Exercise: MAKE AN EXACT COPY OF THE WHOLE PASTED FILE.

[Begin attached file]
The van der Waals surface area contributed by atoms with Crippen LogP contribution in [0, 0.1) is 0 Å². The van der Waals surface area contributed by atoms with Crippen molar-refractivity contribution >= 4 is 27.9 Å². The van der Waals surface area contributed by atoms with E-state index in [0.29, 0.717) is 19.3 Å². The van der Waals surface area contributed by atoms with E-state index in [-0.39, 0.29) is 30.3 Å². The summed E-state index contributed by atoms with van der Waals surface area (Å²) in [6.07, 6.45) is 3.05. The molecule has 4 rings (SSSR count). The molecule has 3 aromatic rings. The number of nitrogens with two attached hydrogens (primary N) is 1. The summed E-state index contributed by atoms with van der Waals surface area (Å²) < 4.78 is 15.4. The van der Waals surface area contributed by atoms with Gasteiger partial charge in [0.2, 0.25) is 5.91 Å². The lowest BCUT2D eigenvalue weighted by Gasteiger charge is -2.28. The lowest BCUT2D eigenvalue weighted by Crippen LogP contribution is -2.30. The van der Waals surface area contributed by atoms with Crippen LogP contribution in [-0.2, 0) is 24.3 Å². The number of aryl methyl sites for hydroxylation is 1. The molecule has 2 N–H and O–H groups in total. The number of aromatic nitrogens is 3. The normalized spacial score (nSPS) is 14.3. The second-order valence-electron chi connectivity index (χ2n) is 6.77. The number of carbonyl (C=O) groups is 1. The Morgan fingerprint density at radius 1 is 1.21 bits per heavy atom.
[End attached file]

The van der Waals surface area contributed by atoms with Crippen LogP contribution in [0, 0.1) is 0 Å². The van der Waals surface area contributed by atoms with Crippen molar-refractivity contribution >= 4 is 27.9 Å². The van der Waals surface area contributed by atoms with E-state index in [0.29, 0.717) is 19.3 Å². The van der Waals surface area contributed by atoms with E-state index in [-0.39, 0.29) is 30.3 Å². The summed E-state index contributed by atoms with van der Waals surface area (Å²) in [6.07, 6.45) is 3.05. The molecule has 4 rings (SSSR count). The molecule has 3 aromatic rings. The number of nitrogens with two attached hydrogens (primary N) is 1. The summed E-state index contributed by atoms with van der Waals surface area (Å²) < 4.78 is 15.4. The van der Waals surface area contributed by atoms with Gasteiger partial charge in [0.2, 0.25) is 5.91 Å². The lowest BCUT2D eigenvalue weighted by Gasteiger charge is -2.28. The lowest BCUT2D eigenvalue weighted by Crippen LogP contribution is -2.30. The van der Waals surface area contributed by atoms with Crippen LogP contribution in [-0.2, 0) is 24.3 Å². The number of aryl methyl sites for hydroxylation is 1. The molecule has 2 N–H and O–H groups in total. The number of aromatic nitrogens is 3. The normalized spacial score (nSPS) is 14.3. The second-order valence-electron chi connectivity index (χ2n) is 6.77. The number of carbonyl (C=O) groups is 1. The Morgan fingerprint density at radius 1 is 1.21 bits per heavy atom.